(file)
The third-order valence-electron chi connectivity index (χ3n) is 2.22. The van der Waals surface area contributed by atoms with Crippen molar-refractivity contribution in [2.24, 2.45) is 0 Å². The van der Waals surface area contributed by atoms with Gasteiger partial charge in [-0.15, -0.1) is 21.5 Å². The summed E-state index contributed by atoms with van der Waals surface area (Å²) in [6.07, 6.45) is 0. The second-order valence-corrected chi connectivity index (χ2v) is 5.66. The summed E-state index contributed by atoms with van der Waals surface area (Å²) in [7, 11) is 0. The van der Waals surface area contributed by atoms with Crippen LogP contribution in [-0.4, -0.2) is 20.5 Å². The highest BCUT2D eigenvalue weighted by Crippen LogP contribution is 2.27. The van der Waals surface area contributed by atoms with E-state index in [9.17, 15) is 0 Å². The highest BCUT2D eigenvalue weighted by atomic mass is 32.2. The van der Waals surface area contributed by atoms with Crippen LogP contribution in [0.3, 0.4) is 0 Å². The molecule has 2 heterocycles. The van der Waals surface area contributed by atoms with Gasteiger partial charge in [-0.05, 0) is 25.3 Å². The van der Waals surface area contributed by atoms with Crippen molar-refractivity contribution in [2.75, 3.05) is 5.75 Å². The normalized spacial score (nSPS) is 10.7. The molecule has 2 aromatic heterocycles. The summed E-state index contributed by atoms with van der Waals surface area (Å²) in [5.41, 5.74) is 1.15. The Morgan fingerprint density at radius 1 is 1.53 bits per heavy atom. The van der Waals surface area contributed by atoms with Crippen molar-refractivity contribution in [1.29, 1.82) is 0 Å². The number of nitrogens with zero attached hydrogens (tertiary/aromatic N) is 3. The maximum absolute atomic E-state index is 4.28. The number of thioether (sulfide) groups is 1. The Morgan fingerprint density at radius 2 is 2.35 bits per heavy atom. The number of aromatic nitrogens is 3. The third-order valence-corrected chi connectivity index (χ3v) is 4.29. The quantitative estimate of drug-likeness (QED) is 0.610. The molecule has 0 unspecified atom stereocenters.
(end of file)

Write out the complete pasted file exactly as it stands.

The third-order valence-electron chi connectivity index (χ3n) is 2.22. The van der Waals surface area contributed by atoms with Crippen molar-refractivity contribution in [2.24, 2.45) is 0 Å². The van der Waals surface area contributed by atoms with Gasteiger partial charge in [-0.15, -0.1) is 21.5 Å². The summed E-state index contributed by atoms with van der Waals surface area (Å²) in [6.07, 6.45) is 0. The second-order valence-corrected chi connectivity index (χ2v) is 5.66. The summed E-state index contributed by atoms with van der Waals surface area (Å²) in [7, 11) is 0. The van der Waals surface area contributed by atoms with Crippen LogP contribution in [-0.4, -0.2) is 20.5 Å². The highest BCUT2D eigenvalue weighted by Crippen LogP contribution is 2.27. The van der Waals surface area contributed by atoms with E-state index in [9.17, 15) is 0 Å². The highest BCUT2D eigenvalue weighted by atomic mass is 32.2. The van der Waals surface area contributed by atoms with Crippen LogP contribution in [0.3, 0.4) is 0 Å². The molecule has 2 heterocycles. The van der Waals surface area contributed by atoms with Gasteiger partial charge in [-0.05, 0) is 25.3 Å². The van der Waals surface area contributed by atoms with Crippen molar-refractivity contribution in [2.75, 3.05) is 5.75 Å². The normalized spacial score (nSPS) is 10.7. The molecule has 2 aromatic heterocycles. The summed E-state index contributed by atoms with van der Waals surface area (Å²) in [5.41, 5.74) is 1.15. The Morgan fingerprint density at radius 1 is 1.53 bits per heavy atom. The van der Waals surface area contributed by atoms with Crippen molar-refractivity contribution in [1.29, 1.82) is 0 Å². The number of nitrogens with zero attached hydrogens (tertiary/aromatic N) is 3. The maximum absolute atomic E-state index is 4.28. The number of thioether (sulfide) groups is 1. The Morgan fingerprint density at radius 2 is 2.35 bits per heavy atom. The number of aromatic nitrogens is 3. The third-order valence-corrected chi connectivity index (χ3v) is 4.29. The quantitative estimate of drug-likeness (QED) is 0.610. The molecule has 0 unspecified atom stereocenters.